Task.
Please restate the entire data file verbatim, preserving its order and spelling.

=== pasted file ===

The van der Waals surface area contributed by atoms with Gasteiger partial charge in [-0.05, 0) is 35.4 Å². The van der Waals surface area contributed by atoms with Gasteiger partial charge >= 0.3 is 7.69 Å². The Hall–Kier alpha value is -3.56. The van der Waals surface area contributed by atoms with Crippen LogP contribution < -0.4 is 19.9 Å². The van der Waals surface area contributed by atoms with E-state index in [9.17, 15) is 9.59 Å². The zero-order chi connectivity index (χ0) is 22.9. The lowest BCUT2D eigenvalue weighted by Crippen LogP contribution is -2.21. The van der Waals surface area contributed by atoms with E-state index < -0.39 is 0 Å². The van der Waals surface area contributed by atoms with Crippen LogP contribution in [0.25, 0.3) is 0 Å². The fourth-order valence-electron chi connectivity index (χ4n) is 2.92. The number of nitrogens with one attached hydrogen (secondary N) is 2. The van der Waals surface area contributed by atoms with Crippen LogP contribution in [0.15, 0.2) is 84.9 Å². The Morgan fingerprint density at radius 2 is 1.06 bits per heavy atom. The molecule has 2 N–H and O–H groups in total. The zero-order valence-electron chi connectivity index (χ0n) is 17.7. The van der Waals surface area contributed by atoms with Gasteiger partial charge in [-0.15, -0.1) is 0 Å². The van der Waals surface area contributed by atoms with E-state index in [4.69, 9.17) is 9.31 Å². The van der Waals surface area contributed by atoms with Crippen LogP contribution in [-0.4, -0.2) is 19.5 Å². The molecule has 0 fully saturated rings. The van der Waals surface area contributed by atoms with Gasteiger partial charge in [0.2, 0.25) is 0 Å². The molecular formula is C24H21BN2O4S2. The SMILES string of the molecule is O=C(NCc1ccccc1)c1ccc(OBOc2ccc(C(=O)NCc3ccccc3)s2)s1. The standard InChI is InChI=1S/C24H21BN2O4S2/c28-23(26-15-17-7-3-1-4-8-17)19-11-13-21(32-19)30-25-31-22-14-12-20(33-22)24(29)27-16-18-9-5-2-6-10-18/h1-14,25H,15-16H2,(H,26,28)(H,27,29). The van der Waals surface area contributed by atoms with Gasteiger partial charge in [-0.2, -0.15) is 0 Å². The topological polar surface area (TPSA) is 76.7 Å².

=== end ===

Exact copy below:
The van der Waals surface area contributed by atoms with Gasteiger partial charge in [-0.05, 0) is 35.4 Å². The van der Waals surface area contributed by atoms with Gasteiger partial charge >= 0.3 is 7.69 Å². The Hall–Kier alpha value is -3.56. The van der Waals surface area contributed by atoms with Crippen LogP contribution < -0.4 is 19.9 Å². The van der Waals surface area contributed by atoms with E-state index in [9.17, 15) is 9.59 Å². The zero-order chi connectivity index (χ0) is 22.9. The lowest BCUT2D eigenvalue weighted by Crippen LogP contribution is -2.21. The van der Waals surface area contributed by atoms with E-state index < -0.39 is 0 Å². The van der Waals surface area contributed by atoms with Crippen LogP contribution in [0.25, 0.3) is 0 Å². The fourth-order valence-electron chi connectivity index (χ4n) is 2.92. The number of nitrogens with one attached hydrogen (secondary N) is 2. The van der Waals surface area contributed by atoms with Crippen LogP contribution in [0.15, 0.2) is 84.9 Å². The Morgan fingerprint density at radius 2 is 1.06 bits per heavy atom. The molecule has 2 N–H and O–H groups in total. The zero-order valence-electron chi connectivity index (χ0n) is 17.7. The van der Waals surface area contributed by atoms with Gasteiger partial charge in [-0.15, -0.1) is 0 Å². The van der Waals surface area contributed by atoms with E-state index in [4.69, 9.17) is 9.31 Å². The van der Waals surface area contributed by atoms with Crippen LogP contribution in [-0.4, -0.2) is 19.5 Å². The molecule has 0 fully saturated rings. The van der Waals surface area contributed by atoms with Gasteiger partial charge in [0.2, 0.25) is 0 Å². The molecular formula is C24H21BN2O4S2. The SMILES string of the molecule is O=C(NCc1ccccc1)c1ccc(OBOc2ccc(C(=O)NCc3ccccc3)s2)s1. The standard InChI is InChI=1S/C24H21BN2O4S2/c28-23(26-15-17-7-3-1-4-8-17)19-11-13-21(32-19)30-25-31-22-14-12-20(33-22)24(29)27-16-18-9-5-2-6-10-18/h1-14,25H,15-16H2,(H,26,28)(H,27,29). The van der Waals surface area contributed by atoms with Gasteiger partial charge in [-0.2, -0.15) is 0 Å². The topological polar surface area (TPSA) is 76.7 Å².